Question put -
That consideration be deferred in regard to this matter until next Tuesday.
The House divided. (Mr. Speaker - Hon. Archie Cameron.)
Question so resolved in the affirmative.
Debate resumed (vide page . 1060).
Question put -
That the bill be now read a second time.
The House divided. (Mr. Speaker - Hon. Archie Cameron.)
Majority . . . . 24
Question so resolved in the affirmative.
Bill read a second time.
Clauses 1 to 3 agreed to.
Clause 4 (Meetings of the board).
.- This clause provides for the repeal of subsection8 of section 9 of the principal act, which reads as follows: -
If the Chairman or other person presiding at any meeting of the Board dissents from any decision of the Board at that meeting and signifies at that meeting to the other members present in person his intention to bring his dissent to the notice of the Minister and, within twenty-four hours after the close of the meeting, transmits to the Minister notice of his dissent together with full particulars of the decision, the decision shall have no effect unless the Minister approves the decision (whether with or without variation) and, if the Minister approves the decision subject to a variation, the varied decision as so approved shall be deemed to be the decision of the Board.
That power gives to the people, and, indeed, to the egg producers, a substantial protection against any abuse that may creep into the actions or activities of the Australian Egg Export ‘Control Board. In my opinion, and in the opinion of the Labour party, that is an essential safeguard in view of the vast powers which, in the very nature of things, are vested in this authority. After all, eggs are one of the basic foods of the people of this country and of the people abroad to whom our surplus eggs are exported. If at any meeting of this authority the egg pro-‘ ducers, who have majority representation on it, should do anything, either conciously or unconsciously, against the interests of the community then, in my opinion, it is essential that the chairman should have the opportunity to dissent from the decision and to convey that dissent to the Minister for Commerce and Agriculture, with his reasons for it. The Minister should he empowered by this Parliament to agree or disagree with the board’s decision. This safeguard, which was inserted in the legislation in 1947 by the Labour Government, is not dissimilar from other safeguards inserted in other acts by anti-Labour governments. The power vested in the Chairman and the Minister is not an autocratic power. It is a protection given to the community against the misuse, by an authority such as this board, of the vast powers vested in it. The Parliament established this authority, and referred to it certain powers that are normally the powers of the Minister concerned. The authority takes over from the Minister the details of administration and is given vast powers of control over its own activities. In these circumstances, unless this Parliament empowers the Minister to exercise the authority that I believe the community would expect him to be able to exercise in cases of abuse, then the principle of final parliamentary control is nullified.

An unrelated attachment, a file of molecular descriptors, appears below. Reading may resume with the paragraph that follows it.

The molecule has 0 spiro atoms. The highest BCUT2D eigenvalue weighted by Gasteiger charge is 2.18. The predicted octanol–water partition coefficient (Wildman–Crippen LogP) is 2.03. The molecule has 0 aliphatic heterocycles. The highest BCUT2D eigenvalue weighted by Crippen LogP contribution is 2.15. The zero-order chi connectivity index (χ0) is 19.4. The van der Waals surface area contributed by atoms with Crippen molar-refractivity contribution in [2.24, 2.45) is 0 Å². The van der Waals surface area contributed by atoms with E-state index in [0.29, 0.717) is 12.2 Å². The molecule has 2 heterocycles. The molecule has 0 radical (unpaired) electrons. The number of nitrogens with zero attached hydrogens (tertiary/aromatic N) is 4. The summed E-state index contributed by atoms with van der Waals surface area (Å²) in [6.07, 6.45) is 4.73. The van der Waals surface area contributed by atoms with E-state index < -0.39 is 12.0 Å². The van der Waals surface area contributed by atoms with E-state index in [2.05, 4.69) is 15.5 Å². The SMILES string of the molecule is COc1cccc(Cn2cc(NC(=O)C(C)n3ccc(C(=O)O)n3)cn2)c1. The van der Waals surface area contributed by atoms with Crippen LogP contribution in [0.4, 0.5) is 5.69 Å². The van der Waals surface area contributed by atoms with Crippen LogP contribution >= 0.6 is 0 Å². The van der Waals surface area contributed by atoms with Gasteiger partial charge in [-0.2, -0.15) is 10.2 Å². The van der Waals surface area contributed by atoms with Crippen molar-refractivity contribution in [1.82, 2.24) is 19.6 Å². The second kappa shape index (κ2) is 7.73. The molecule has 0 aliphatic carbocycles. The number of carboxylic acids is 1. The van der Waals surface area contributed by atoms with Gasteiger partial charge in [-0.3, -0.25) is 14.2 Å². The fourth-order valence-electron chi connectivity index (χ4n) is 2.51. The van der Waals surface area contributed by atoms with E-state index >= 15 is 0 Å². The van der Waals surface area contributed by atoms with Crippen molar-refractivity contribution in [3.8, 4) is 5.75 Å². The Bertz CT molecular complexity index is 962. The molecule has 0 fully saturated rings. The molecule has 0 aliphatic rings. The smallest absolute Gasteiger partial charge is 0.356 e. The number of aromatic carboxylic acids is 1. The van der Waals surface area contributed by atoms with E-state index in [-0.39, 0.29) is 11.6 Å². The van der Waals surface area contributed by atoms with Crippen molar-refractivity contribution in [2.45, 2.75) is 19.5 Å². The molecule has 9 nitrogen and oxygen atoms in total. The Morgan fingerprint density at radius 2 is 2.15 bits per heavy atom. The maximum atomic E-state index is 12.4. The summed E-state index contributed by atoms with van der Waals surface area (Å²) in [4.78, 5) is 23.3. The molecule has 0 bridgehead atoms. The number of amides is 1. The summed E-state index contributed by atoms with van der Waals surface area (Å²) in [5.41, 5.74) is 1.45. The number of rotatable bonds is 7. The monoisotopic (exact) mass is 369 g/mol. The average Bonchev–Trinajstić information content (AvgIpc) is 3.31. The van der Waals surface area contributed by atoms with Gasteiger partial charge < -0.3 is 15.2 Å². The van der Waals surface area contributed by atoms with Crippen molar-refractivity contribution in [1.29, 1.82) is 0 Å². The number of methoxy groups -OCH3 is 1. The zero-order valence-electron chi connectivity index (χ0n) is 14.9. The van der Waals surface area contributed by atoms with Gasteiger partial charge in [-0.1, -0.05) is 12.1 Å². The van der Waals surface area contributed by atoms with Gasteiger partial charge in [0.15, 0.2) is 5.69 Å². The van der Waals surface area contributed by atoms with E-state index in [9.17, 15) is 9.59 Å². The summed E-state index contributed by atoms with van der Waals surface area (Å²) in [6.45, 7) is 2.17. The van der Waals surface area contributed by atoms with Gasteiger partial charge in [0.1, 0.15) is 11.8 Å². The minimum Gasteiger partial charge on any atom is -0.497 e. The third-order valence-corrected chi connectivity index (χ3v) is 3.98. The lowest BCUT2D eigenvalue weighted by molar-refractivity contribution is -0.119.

In my second-reading speech I mentioned a proposal that was made, no doubt in good faith, by the Egg Export Control Board during my term of office as Minister for Commerce and Agriculture in the Labour Government. The board proposed the export, of eggs on consignment. The Minister may not agree with my view, which is that the export of all primary products, particularly to the Far East, is now an extremely dangerous procedure. On that occasion I exercised ministerial authority to ensure that the shipment of eggs on consignment would not proceed. The Minister may agree with that action, or he may approve of such shipments. After all, the present Minister will not always be in office, and he may be succeeded by one of a different political faith. All Ministers, whatever their political outlook, have a sacred trust vested in them by the people to ensure that no separate authority that has been given vast powers by the Parliament shall do anything, consciously or unconsciously, that might endanger the welfare of the people. For that reason, the Opposition will vote not only against the proposed repeal of sub-section (8.) of section 9 of the principal act, as provided for in clause 4, which involves the relinquishment of that ministerial power, but will also vote against other clauses that affect ministerial power. Later, during the debate on other measures, I shall give other illustrations of cases in which ministerial power has been exercised in the past. In fact, I might as well give another illustration now apropos the subject under discussion. The Meat Export Control Act 194G conferred powers similar to those conferred by the Egg Export Control Act.
– A bill to amend that act will be before the committee later.